Appetizers-small plates: $6-$12
Main courses: $10-$25
Spicy roasted mussels, ravioli Bolognese, fennel-lemon chicken, daily fish selection
Chef Michael DiBianca, like many of our favorite actors, comedians and surgeons, is lauded for his ability to improvise.
Dig the way his Website promulgates such sparkling copy as “culinary whims” and (my favorite) “Cooking is an art, and art is never the same.” More apt examples were the chef’s legendary five-course tasting dinners at his Moro restaurant, his ochre-hued and slightly hidden bistro on Scott Street in Wilmington.
Since Moro’s beginning, its New American-Mediterranean plates have, indeed, been art. Colorful and whimsically constructed, DiBianca’s dishes, with high-end and effete ingredients such as lavender-scented foie gras with roasted plum demiglace and blue cheese crumbles, wowed just about everyone. Critic Pam George wrote “Moro can claim the ‘X’ factor, the star quality so bandied about on ‘American Idol.’ It has the perfect blend of whimsy, style, talent and, perhaps most importantly, good taste.”
Which I guess, to DiBianca, is the perfect time to change everything.
There’s that improv again. In October the chef initiated the biggest change in Moro’s eight years. He ditched the ring molds and the Hawaiian pink salt and adopted a simpler, more rustic approach to Italian cuisine.
But why? Especially if it endangers that X factor?
“Mostly it was out of boredom,” he says with a laugh. “My background is for this sort of stuff. New American was something that allowed me to do whatever I wanted.”
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It’s certainly a gamble, and the new Moro does dial down a bit of artistry in favor of ingredients with backbone, like simple roasted beets, house-made tagliatelle, and a daily fish selection dressed either à la agrumi (citrus, olive oil, sea salt, arugula), Palermitana (black olives, tomato, fried capers, white wine, basil), and so forth.
DiBianca’s new leaf confirms his stature as one of the best chefs in the state. Without the safety net of Iron Chef-like presentations, he lets his ingredients do the showboating. Along the way he proves there’s room for imagination and creativity while he’s reinventing classic dishes.
What’s never lost is DiBianca’s ability to juggle flavors. Incendiary red pepper flakes ignited a bowl of plump Blue Bay mussels that coasted in orange-wine-basil broth. Threaded between the shells were crisp chunks of duck confit, dutifully smoothing the edges carved by the pepper and citrus. With this many flavors in play, DiBianca manages to give each a stage from which to project vividly.
Elsewhere, fennel seed, lemon and honey fortified perfectly crackly skin on a juicy, quartered Lancaster chicken, while underfoot a fragrant ragout of apple and wild mushrooms made the perfect milieu to an autumn dish.
Such was the good vibe generated by Moro’s successful dishes: a warming characteristic when the right ingredients come together in concert, a trait shared by the likes of ravioli Bolognese and duck confit risotto. The risotto was rendered especially moist, the slightly loose Arborio swimming in sweetness and smokiness from chunks of apple and crispy, salty threads of duck.
Even when he went for simplistic, DiBianca injected his dishes with a graceful note. A humble bowl of white beans—part of a new selection of small plates of seasonal vegetables—joined tender shaved fennel and fresh herbs to create a dish with dimension. And cinnamon cream cheese mousse, sage-infused marshmallows and crispy house-fried carrot chips countered the density of Moro’s staple carrot cake.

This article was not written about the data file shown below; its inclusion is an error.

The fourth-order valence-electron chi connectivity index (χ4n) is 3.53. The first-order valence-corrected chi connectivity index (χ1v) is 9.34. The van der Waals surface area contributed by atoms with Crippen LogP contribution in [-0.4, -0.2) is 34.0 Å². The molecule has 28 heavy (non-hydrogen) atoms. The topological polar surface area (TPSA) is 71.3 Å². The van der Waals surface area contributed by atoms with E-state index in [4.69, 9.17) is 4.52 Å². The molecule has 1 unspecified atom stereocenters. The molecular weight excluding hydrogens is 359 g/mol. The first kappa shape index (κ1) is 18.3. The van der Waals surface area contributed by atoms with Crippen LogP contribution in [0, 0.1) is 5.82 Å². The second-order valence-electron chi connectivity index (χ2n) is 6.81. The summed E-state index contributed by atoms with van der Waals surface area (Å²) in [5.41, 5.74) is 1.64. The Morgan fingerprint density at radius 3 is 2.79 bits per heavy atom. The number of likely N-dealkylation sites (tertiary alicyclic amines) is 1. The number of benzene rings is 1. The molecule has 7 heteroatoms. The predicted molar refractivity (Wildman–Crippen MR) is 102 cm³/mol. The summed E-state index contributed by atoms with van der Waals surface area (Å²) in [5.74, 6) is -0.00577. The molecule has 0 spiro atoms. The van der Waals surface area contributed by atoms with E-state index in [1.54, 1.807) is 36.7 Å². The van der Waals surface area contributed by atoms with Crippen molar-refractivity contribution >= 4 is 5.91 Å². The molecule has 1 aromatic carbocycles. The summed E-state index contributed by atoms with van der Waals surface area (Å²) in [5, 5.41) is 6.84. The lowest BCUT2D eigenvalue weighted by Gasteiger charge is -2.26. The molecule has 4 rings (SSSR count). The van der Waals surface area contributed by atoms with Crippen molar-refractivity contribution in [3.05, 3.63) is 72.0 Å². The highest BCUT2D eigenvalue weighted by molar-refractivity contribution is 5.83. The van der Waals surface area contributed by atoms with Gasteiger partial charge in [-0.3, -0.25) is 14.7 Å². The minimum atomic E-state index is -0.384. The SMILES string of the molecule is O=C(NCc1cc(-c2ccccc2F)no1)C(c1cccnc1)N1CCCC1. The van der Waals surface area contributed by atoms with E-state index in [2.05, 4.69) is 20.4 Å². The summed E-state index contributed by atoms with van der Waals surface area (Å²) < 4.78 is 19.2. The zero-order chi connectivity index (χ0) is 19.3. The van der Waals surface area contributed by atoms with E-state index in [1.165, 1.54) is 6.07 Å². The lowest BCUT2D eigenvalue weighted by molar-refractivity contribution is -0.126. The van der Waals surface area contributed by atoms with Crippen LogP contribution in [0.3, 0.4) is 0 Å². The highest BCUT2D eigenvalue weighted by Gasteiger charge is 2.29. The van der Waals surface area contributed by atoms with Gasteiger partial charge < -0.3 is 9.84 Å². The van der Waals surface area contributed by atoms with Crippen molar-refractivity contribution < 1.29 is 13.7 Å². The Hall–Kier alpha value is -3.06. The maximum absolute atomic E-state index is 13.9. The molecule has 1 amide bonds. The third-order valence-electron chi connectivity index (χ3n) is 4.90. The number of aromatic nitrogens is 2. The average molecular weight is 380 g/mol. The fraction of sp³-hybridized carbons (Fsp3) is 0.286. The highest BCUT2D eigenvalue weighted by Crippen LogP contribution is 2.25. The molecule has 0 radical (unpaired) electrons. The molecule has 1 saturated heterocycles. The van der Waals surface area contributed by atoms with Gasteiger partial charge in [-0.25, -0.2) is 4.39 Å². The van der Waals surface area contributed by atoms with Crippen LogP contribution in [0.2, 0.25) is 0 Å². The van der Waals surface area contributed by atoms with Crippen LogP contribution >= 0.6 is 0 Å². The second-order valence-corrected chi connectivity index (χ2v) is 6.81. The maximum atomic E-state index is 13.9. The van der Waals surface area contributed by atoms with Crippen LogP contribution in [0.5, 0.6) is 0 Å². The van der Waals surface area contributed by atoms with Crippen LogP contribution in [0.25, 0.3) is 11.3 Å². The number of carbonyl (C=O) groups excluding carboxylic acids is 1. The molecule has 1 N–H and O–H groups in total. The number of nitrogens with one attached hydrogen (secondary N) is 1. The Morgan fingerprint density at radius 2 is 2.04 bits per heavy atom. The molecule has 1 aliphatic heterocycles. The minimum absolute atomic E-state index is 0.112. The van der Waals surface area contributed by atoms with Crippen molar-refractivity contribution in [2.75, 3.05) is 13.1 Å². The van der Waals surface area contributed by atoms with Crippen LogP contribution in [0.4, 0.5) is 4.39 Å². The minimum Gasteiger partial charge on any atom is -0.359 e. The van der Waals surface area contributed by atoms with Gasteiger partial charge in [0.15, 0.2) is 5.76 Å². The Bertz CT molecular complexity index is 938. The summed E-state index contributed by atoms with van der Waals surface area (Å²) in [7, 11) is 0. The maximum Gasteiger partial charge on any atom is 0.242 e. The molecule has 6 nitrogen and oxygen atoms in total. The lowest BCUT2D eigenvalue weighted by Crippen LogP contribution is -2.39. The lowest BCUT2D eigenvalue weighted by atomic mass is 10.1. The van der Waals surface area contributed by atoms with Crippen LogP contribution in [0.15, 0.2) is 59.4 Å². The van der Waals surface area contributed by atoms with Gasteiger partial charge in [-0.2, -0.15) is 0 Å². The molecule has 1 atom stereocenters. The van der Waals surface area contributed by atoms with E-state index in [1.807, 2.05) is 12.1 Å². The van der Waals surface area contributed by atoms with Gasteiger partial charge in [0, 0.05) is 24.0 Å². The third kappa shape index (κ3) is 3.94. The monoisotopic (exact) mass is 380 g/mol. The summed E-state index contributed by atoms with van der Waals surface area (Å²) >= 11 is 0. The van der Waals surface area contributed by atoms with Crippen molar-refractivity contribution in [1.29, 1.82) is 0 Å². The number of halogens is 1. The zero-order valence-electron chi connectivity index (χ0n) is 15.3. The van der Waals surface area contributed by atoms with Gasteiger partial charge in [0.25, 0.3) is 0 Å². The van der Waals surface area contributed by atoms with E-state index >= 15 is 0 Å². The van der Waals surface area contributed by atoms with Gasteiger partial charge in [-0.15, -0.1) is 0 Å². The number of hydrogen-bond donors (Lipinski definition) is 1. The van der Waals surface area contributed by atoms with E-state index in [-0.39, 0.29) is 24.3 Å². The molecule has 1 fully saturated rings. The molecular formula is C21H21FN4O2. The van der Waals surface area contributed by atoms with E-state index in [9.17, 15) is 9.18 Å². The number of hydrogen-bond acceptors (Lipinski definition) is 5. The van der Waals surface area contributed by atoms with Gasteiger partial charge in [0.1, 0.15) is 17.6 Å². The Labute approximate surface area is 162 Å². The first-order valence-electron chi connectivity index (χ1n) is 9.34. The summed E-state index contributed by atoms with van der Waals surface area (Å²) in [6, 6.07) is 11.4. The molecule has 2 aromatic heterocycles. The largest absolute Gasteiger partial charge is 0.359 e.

Wallets and purses will find Moro’s new menu easier to handle (dishes rarely crack $20), but it is still quite easy to splurge here, especially when it comes to wine. DiBianca’s list is comprehensive but hardly budget. If you feel like dropping the funds, the selection makes an oenophile’s playground. There are also some very nice finds by the glass and via the cruvenet.
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A few cosmetic changes to Moro fall under the “subtle” category (new burgundy carpet, window treatments, light fixtures, etc.). One new addition is part decoration, part showpiece. DiBianca recently sourced an immense leg of jamón Ibérico, a cured Spanish ham that’s seen so rarely in the United States, its price per kilogram probably eclipses the value of rhodium.
DiBianca displays the ham in the antipasti station, where it beckons guests as they enter the restaurant. He sells 1.5 ounces of the meat for $20.
Is it worth it? I never summoned the will to try, especially after another Moro investment fizzled slightly. A 12-ounce, house-cut ribeye, sheathed in a pillowcase of melted mozzarella, looked like the mother of all mains. But it didn’t deliver the crescendo I expected. Where it was good, it was very good, but the beef was ultimately stymied by too much gristle—at $40 for the beef, that much gristle was unacceptable.
A precious few other dishes missed their marks. A skate wing rollatini with prosciutto and fresh basil inside simply did not work. The fish was a bit undercooked and carried an alkaline sting that overpowered its usual sweetness. A plate of gnocchi felt pasty. It also looked like it had been flung together haphazardly with Italian sausage, broccoli rabe and Gorgonzola.
It’s also worth mentioning that Moro, with its street parking and encyclopedic wine list, exhibits a big-city urbanity. New menu aside, it was disheartening to be greeted at the door not by a smiling hostess, but by a glowering one. This happened a few times.
Nevertheless, Moro’s rep among Delaware’s big boys is secure. And some affordable urbanity for Wilmington’s Trolley Square area can be a very good thing, as the crowd of DuPonters and city-dwellers who crowded the restaurant could attest. With DiBianca at the helm, his boredom is his best weapon.